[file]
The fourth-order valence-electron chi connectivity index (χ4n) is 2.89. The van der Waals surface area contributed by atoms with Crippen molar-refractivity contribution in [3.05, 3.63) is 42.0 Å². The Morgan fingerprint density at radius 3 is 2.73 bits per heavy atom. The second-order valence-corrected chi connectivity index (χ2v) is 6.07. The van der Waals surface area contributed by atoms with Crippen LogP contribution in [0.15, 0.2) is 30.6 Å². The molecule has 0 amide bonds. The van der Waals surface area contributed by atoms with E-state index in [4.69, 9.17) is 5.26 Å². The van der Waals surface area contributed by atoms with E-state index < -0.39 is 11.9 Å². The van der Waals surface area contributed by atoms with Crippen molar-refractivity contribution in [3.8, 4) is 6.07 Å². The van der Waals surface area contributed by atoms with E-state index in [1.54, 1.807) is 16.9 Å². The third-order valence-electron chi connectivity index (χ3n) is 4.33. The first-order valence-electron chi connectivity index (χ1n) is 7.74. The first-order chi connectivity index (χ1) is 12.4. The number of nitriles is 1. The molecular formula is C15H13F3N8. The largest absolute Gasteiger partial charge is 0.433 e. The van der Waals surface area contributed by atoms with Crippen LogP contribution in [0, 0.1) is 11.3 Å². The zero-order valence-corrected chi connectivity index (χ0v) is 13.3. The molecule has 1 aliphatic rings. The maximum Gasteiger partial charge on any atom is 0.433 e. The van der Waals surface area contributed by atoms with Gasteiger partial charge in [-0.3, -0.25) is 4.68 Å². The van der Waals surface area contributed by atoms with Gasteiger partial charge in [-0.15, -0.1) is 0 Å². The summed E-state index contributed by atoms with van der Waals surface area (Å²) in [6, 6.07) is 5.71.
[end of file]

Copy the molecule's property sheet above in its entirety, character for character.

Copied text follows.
The fourth-order valence-electron chi connectivity index (χ4n) is 2.89. The van der Waals surface area contributed by atoms with Crippen molar-refractivity contribution in [3.05, 3.63) is 42.0 Å². The Morgan fingerprint density at radius 3 is 2.73 bits per heavy atom. The second-order valence-corrected chi connectivity index (χ2v) is 6.07. The van der Waals surface area contributed by atoms with Crippen LogP contribution in [0.15, 0.2) is 30.6 Å². The molecule has 0 amide bonds. The van der Waals surface area contributed by atoms with E-state index in [4.69, 9.17) is 5.26 Å². The van der Waals surface area contributed by atoms with E-state index < -0.39 is 11.9 Å². The van der Waals surface area contributed by atoms with Crippen molar-refractivity contribution in [3.8, 4) is 6.07 Å². The van der Waals surface area contributed by atoms with E-state index in [1.54, 1.807) is 16.9 Å². The third-order valence-electron chi connectivity index (χ3n) is 4.33. The first-order valence-electron chi connectivity index (χ1n) is 7.74. The first-order chi connectivity index (χ1) is 12.4. The number of nitriles is 1. The molecular formula is C15H13F3N8. The largest absolute Gasteiger partial charge is 0.433 e. The van der Waals surface area contributed by atoms with Crippen LogP contribution in [0, 0.1) is 11.3 Å². The zero-order valence-corrected chi connectivity index (χ0v) is 13.3. The molecule has 1 aliphatic rings. The maximum Gasteiger partial charge on any atom is 0.433 e. The van der Waals surface area contributed by atoms with Gasteiger partial charge in [-0.3, -0.25) is 4.68 Å². The van der Waals surface area contributed by atoms with Gasteiger partial charge in [-0.15, -0.1) is 0 Å². The summed E-state index contributed by atoms with van der Waals surface area (Å²) in [6, 6.07) is 5.71.